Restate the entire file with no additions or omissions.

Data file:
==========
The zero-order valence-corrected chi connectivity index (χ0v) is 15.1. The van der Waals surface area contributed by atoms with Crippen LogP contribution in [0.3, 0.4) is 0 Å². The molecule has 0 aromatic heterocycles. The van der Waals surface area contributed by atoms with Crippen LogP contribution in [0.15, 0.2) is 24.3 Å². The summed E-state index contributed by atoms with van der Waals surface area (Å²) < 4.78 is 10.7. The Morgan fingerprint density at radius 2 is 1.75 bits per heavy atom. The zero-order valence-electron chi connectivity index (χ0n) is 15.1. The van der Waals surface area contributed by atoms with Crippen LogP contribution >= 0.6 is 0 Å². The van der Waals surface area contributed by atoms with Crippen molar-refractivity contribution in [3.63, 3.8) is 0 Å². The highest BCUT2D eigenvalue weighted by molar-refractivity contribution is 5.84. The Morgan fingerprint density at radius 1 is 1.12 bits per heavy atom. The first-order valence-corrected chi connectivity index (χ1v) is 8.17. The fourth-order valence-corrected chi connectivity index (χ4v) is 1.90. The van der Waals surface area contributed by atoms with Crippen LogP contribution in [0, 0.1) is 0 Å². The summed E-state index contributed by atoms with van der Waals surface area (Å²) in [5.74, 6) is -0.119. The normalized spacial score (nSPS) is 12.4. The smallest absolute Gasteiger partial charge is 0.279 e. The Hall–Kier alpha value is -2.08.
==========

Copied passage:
The zero-order valence-corrected chi connectivity index (χ0v) is 15.1. The van der Waals surface area contributed by atoms with Crippen LogP contribution in [0.3, 0.4) is 0 Å². The molecule has 0 aromatic heterocycles. The van der Waals surface area contributed by atoms with Crippen LogP contribution in [0.15, 0.2) is 24.3 Å². The summed E-state index contributed by atoms with van der Waals surface area (Å²) < 4.78 is 10.7. The Morgan fingerprint density at radius 2 is 1.75 bits per heavy atom. The zero-order valence-electron chi connectivity index (χ0n) is 15.1. The van der Waals surface area contributed by atoms with Crippen LogP contribution >= 0.6 is 0 Å². The van der Waals surface area contributed by atoms with Crippen molar-refractivity contribution in [3.63, 3.8) is 0 Å². The highest BCUT2D eigenvalue weighted by molar-refractivity contribution is 5.84. The Morgan fingerprint density at radius 1 is 1.12 bits per heavy atom. The first-order valence-corrected chi connectivity index (χ1v) is 8.17. The fourth-order valence-corrected chi connectivity index (χ4v) is 1.90. The van der Waals surface area contributed by atoms with Crippen LogP contribution in [0, 0.1) is 0 Å². The summed E-state index contributed by atoms with van der Waals surface area (Å²) in [5.74, 6) is -0.119. The normalized spacial score (nSPS) is 12.4. The smallest absolute Gasteiger partial charge is 0.279 e. The Hall–Kier alpha value is -2.08.